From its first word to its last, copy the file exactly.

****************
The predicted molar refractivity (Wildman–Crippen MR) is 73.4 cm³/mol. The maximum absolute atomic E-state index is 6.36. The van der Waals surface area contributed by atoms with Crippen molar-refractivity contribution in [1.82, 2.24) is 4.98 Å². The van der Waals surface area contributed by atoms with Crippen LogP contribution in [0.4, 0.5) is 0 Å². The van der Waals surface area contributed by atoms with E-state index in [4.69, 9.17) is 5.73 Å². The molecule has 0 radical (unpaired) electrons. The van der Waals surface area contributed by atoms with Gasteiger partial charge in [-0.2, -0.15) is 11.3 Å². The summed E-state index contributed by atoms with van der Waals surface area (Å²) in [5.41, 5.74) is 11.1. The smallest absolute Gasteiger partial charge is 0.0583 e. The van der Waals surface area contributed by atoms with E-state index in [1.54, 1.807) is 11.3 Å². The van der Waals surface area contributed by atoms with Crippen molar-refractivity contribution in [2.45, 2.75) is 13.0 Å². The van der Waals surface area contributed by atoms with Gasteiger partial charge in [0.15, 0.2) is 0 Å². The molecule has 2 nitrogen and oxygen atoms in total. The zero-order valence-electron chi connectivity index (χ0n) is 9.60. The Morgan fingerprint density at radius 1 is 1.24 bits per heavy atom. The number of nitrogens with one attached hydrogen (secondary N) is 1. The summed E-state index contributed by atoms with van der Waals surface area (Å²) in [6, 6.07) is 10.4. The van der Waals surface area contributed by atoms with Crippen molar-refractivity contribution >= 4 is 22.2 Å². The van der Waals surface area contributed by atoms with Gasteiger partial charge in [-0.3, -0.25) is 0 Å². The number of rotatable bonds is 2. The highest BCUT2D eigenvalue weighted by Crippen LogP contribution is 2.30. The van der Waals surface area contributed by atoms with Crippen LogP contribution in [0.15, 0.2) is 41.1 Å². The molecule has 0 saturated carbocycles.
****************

The predicted molar refractivity (Wildman–Crippen MR) is 73.4 cm³/mol. The maximum absolute atomic E-state index is 6.36. The van der Waals surface area contributed by atoms with Crippen molar-refractivity contribution in [1.82, 2.24) is 4.98 Å². The van der Waals surface area contributed by atoms with Crippen LogP contribution in [0.4, 0.5) is 0 Å². The van der Waals surface area contributed by atoms with E-state index in [4.69, 9.17) is 5.73 Å². The molecule has 0 radical (unpaired) electrons. The van der Waals surface area contributed by atoms with Gasteiger partial charge in [-0.2, -0.15) is 11.3 Å². The summed E-state index contributed by atoms with van der Waals surface area (Å²) in [5.41, 5.74) is 11.1. The smallest absolute Gasteiger partial charge is 0.0583 e. The van der Waals surface area contributed by atoms with E-state index in [1.54, 1.807) is 11.3 Å². The van der Waals surface area contributed by atoms with Crippen molar-refractivity contribution in [2.45, 2.75) is 13.0 Å². The van der Waals surface area contributed by atoms with Gasteiger partial charge in [0.15, 0.2) is 0 Å². The molecule has 2 nitrogen and oxygen atoms in total. The zero-order valence-electron chi connectivity index (χ0n) is 9.60. The Morgan fingerprint density at radius 1 is 1.24 bits per heavy atom. The number of nitrogens with one attached hydrogen (secondary N) is 1. The summed E-state index contributed by atoms with van der Waals surface area (Å²) in [6, 6.07) is 10.4. The van der Waals surface area contributed by atoms with Crippen molar-refractivity contribution >= 4 is 22.2 Å². The van der Waals surface area contributed by atoms with Gasteiger partial charge in [-0.3, -0.25) is 0 Å². The number of rotatable bonds is 2. The highest BCUT2D eigenvalue weighted by Crippen LogP contribution is 2.30. The van der Waals surface area contributed by atoms with Crippen LogP contribution in [0.15, 0.2) is 41.1 Å². The molecule has 0 saturated carbocycles.